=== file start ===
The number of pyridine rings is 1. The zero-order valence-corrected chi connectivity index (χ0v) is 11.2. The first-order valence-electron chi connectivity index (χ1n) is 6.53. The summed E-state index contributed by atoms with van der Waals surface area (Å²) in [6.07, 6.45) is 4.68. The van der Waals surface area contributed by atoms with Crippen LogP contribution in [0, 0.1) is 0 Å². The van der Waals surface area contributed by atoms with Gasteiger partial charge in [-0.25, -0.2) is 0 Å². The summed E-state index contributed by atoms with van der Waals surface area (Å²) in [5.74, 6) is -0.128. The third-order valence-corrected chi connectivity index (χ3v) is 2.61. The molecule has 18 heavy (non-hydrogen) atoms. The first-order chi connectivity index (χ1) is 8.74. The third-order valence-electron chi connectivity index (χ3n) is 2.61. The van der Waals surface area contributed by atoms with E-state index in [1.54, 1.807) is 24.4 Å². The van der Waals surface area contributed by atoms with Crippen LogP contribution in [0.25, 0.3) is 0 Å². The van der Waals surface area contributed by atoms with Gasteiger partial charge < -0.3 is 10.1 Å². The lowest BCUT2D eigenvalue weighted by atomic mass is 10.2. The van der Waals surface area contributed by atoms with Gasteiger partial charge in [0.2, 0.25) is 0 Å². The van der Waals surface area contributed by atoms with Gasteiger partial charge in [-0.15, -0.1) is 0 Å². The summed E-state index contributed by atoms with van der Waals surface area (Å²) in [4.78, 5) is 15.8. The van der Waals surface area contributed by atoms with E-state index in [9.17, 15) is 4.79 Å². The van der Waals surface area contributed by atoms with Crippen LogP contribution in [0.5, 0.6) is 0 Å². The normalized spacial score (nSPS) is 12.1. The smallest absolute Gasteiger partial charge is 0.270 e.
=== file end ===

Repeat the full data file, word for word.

The number of pyridine rings is 1. The zero-order valence-corrected chi connectivity index (χ0v) is 11.2. The first-order valence-electron chi connectivity index (χ1n) is 6.53. The summed E-state index contributed by atoms with van der Waals surface area (Å²) in [6.07, 6.45) is 4.68. The van der Waals surface area contributed by atoms with Crippen LogP contribution in [0, 0.1) is 0 Å². The van der Waals surface area contributed by atoms with Gasteiger partial charge in [-0.25, -0.2) is 0 Å². The summed E-state index contributed by atoms with van der Waals surface area (Å²) in [5.74, 6) is -0.128. The third-order valence-corrected chi connectivity index (χ3v) is 2.61. The molecule has 18 heavy (non-hydrogen) atoms. The first-order chi connectivity index (χ1) is 8.74. The third-order valence-electron chi connectivity index (χ3n) is 2.61. The van der Waals surface area contributed by atoms with E-state index in [1.54, 1.807) is 24.4 Å². The van der Waals surface area contributed by atoms with Crippen LogP contribution in [0.25, 0.3) is 0 Å². The van der Waals surface area contributed by atoms with Gasteiger partial charge < -0.3 is 10.1 Å². The lowest BCUT2D eigenvalue weighted by atomic mass is 10.2. The van der Waals surface area contributed by atoms with Gasteiger partial charge in [0.2, 0.25) is 0 Å². The van der Waals surface area contributed by atoms with Gasteiger partial charge in [-0.15, -0.1) is 0 Å². The summed E-state index contributed by atoms with van der Waals surface area (Å²) in [4.78, 5) is 15.8. The van der Waals surface area contributed by atoms with E-state index in [9.17, 15) is 4.79 Å². The van der Waals surface area contributed by atoms with Crippen LogP contribution in [0.5, 0.6) is 0 Å². The normalized spacial score (nSPS) is 12.1. The smallest absolute Gasteiger partial charge is 0.270 e.